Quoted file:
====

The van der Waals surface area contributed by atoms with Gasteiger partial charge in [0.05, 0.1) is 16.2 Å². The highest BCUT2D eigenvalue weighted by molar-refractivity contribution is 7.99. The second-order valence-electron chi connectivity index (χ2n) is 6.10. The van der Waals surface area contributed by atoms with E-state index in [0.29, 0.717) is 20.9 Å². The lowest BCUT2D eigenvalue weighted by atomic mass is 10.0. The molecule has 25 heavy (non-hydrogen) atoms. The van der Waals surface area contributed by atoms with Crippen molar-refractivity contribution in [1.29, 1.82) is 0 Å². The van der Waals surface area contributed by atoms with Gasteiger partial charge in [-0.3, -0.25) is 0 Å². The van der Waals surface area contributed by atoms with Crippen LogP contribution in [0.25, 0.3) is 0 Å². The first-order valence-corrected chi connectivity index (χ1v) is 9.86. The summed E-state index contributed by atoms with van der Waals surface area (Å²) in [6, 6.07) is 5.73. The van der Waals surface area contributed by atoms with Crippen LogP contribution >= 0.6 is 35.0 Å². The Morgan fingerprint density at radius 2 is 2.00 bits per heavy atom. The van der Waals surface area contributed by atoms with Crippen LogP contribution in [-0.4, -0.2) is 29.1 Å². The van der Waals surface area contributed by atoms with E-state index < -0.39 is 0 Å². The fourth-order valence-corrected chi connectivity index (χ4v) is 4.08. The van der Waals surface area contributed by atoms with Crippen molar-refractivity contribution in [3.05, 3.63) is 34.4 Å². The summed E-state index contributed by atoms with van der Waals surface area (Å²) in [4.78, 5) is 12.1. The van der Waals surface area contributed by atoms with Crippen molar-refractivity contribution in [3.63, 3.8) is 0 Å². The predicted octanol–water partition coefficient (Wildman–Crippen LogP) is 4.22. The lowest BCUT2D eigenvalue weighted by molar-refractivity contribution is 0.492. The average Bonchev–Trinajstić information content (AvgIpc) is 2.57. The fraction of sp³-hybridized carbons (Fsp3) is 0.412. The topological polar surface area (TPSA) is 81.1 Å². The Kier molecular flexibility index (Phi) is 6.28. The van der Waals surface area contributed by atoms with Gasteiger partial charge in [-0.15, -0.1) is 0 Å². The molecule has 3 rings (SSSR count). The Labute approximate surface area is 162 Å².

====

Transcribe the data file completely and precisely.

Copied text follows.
The van der Waals surface area contributed by atoms with Gasteiger partial charge in [0.05, 0.1) is 16.2 Å². The highest BCUT2D eigenvalue weighted by molar-refractivity contribution is 7.99. The second-order valence-electron chi connectivity index (χ2n) is 6.10. The van der Waals surface area contributed by atoms with E-state index in [0.29, 0.717) is 20.9 Å². The lowest BCUT2D eigenvalue weighted by atomic mass is 10.0. The molecule has 25 heavy (non-hydrogen) atoms. The van der Waals surface area contributed by atoms with Crippen molar-refractivity contribution in [1.29, 1.82) is 0 Å². The van der Waals surface area contributed by atoms with Gasteiger partial charge in [-0.3, -0.25) is 0 Å². The van der Waals surface area contributed by atoms with Crippen LogP contribution in [0.25, 0.3) is 0 Å². The first-order valence-corrected chi connectivity index (χ1v) is 9.86. The summed E-state index contributed by atoms with van der Waals surface area (Å²) in [6, 6.07) is 5.73. The van der Waals surface area contributed by atoms with Crippen LogP contribution >= 0.6 is 35.0 Å². The Morgan fingerprint density at radius 2 is 2.00 bits per heavy atom. The van der Waals surface area contributed by atoms with Crippen LogP contribution in [-0.4, -0.2) is 29.1 Å². The van der Waals surface area contributed by atoms with E-state index < -0.39 is 0 Å². The fourth-order valence-corrected chi connectivity index (χ4v) is 4.08. The van der Waals surface area contributed by atoms with Crippen molar-refractivity contribution in [3.05, 3.63) is 34.4 Å². The summed E-state index contributed by atoms with van der Waals surface area (Å²) in [4.78, 5) is 12.1. The van der Waals surface area contributed by atoms with Crippen molar-refractivity contribution in [3.63, 3.8) is 0 Å². The predicted octanol–water partition coefficient (Wildman–Crippen LogP) is 4.22. The lowest BCUT2D eigenvalue weighted by molar-refractivity contribution is 0.492. The average Bonchev–Trinajstić information content (AvgIpc) is 2.57. The fraction of sp³-hybridized carbons (Fsp3) is 0.412. The topological polar surface area (TPSA) is 81.1 Å². The Kier molecular flexibility index (Phi) is 6.28. The van der Waals surface area contributed by atoms with Gasteiger partial charge in [-0.15, -0.1) is 0 Å². The molecule has 3 rings (SSSR count). The Labute approximate surface area is 162 Å².